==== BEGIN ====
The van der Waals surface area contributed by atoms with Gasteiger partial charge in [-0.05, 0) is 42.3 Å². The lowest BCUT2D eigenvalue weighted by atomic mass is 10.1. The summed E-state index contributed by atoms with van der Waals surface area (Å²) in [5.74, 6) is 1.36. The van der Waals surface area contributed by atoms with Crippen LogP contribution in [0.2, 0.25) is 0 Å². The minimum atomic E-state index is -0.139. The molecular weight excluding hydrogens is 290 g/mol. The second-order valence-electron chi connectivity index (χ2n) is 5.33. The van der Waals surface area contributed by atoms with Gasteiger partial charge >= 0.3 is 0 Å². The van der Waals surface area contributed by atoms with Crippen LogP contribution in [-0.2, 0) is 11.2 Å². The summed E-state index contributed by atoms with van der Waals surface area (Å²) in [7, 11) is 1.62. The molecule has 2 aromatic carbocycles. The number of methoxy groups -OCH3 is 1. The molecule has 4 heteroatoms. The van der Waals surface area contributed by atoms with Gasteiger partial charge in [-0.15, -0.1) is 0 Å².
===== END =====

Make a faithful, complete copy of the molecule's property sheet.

The van der Waals surface area contributed by atoms with Gasteiger partial charge in [-0.05, 0) is 42.3 Å². The lowest BCUT2D eigenvalue weighted by atomic mass is 10.1. The summed E-state index contributed by atoms with van der Waals surface area (Å²) in [5.74, 6) is 1.36. The van der Waals surface area contributed by atoms with Crippen LogP contribution in [0.2, 0.25) is 0 Å². The minimum atomic E-state index is -0.139. The molecular weight excluding hydrogens is 290 g/mol. The second-order valence-electron chi connectivity index (χ2n) is 5.33. The van der Waals surface area contributed by atoms with Gasteiger partial charge >= 0.3 is 0 Å². The van der Waals surface area contributed by atoms with Crippen LogP contribution in [-0.2, 0) is 11.2 Å². The summed E-state index contributed by atoms with van der Waals surface area (Å²) in [7, 11) is 1.62. The molecule has 2 aromatic carbocycles. The number of methoxy groups -OCH3 is 1. The molecule has 4 heteroatoms. The van der Waals surface area contributed by atoms with Gasteiger partial charge in [-0.15, -0.1) is 0 Å².